Stand-Up Sit Down reveals where comics attain inspiration (terrible friends count)

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Christine An leads the after-comedy conversation at the monthly Stand-Up Sit Down.
Christine An leads the after-comedy conversation at the monthly Stand-Up Sit Down.

The Stand-Up Sit Down returns Tuesday as a show where you get to hear jokes from three comedians, then get to hear what’s behind those jokes.

In the inaugural show’s conversation, now up podcast-style on SoundCloud, the audience got an at-times very personal look at comics’ process – including Kofi Thomas talking about why he disappears for long periods from standup stages: to take in other forms of creativity in art galleries, poetry shows and even in bed. He found another inspiration after his recent move to Jamaica Plain.

“We have musicians who just do noise and really experimental shit. It’s really outside their comfort zone, any comfort zone,” Thomas said. He’s applied that by “trying to not just do things that come easy or talk about things that are easy to talk about.”

Other comics at the show included Dan Boulger, who told the crowd he started out in comedy doing “a bad Mitch Hedberg impression” but shook it off after four years and finally began doing “a bad Todd Barry impression.”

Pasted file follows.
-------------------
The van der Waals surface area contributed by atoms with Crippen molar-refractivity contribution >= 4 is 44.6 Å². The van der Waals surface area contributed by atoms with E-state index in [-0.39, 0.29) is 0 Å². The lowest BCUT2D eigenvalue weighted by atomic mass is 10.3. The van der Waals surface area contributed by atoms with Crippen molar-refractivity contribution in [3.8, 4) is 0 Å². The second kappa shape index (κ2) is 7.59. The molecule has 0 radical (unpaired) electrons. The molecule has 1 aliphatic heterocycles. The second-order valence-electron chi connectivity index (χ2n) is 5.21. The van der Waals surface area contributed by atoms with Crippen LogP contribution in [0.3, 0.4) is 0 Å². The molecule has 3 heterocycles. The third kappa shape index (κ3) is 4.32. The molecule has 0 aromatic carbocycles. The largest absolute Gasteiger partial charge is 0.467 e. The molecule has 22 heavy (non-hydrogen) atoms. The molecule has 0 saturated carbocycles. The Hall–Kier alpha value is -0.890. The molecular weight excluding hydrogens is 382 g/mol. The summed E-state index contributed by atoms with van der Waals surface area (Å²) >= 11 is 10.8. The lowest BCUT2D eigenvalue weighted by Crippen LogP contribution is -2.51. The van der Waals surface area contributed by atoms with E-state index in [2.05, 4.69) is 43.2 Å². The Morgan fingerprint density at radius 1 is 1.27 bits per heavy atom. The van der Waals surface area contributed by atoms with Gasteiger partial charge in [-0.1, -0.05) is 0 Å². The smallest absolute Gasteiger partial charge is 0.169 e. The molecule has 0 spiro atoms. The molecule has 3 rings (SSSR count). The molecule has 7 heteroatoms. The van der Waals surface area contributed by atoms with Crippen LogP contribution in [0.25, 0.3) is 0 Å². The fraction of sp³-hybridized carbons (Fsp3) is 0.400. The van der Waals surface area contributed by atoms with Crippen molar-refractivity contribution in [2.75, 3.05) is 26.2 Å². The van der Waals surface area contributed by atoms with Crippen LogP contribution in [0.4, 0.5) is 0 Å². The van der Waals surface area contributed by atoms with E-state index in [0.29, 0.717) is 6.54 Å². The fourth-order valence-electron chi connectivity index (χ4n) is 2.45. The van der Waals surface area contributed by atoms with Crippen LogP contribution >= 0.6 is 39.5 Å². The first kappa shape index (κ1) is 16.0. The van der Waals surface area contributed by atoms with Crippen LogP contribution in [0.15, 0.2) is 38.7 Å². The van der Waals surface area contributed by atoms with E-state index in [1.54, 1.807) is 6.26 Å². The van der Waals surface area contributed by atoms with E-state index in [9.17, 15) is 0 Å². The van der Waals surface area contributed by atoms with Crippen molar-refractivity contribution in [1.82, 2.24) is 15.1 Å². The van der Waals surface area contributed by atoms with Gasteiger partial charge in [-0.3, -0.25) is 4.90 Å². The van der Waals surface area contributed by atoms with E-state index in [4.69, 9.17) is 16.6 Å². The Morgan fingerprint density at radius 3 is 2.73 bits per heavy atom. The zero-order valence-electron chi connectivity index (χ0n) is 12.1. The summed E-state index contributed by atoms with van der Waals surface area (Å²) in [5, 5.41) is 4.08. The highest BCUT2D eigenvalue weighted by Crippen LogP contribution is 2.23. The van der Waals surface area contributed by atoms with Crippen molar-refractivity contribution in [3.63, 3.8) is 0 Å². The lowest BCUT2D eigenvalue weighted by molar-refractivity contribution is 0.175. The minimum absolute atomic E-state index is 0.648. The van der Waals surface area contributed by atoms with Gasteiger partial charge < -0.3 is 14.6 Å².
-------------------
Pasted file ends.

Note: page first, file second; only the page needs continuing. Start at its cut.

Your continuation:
“I’m sort of waiting for those guys to die,” Boulger said, before acknowledging what forced him to find his own voice: longer sets that can’t just be an endless series of one-liners.

Dana Cairns explained how she made sure she found things to joke about: “I frequently put myself in situations that I know are going to be really bad or painful or awkward, and friends that I have that I know are shitty friends and do stupid things I will stay friends with just so I have something interesting happen and so they can do bad things for me.”

The show, brought to town by comedians Kwasi Mensah and Christine An, this time around features:

Dan Crohn, a semi-finalist in the Boston Comedy Festival and the Laughing Skull Festival who once taught fourth-graders in Cambridge.

Al Park, a latecomer to the world of comedy, but a winner of the Boston Comedy Festival and Cleveland Comedy Festival.

121514i-Julie-Kitayama

Julie Kitayama, a half-Japanese, half-Irish Buddhist from Arlington who has taken part in the Laugh Skull Comedy Festival and local Women in Comedy Festival.

The Stand Up Sit Down is at 8 p.m. Tuesday at East Meets West Bookstore, 934 Massachusetts Ave. There is a suggested donation of $5.

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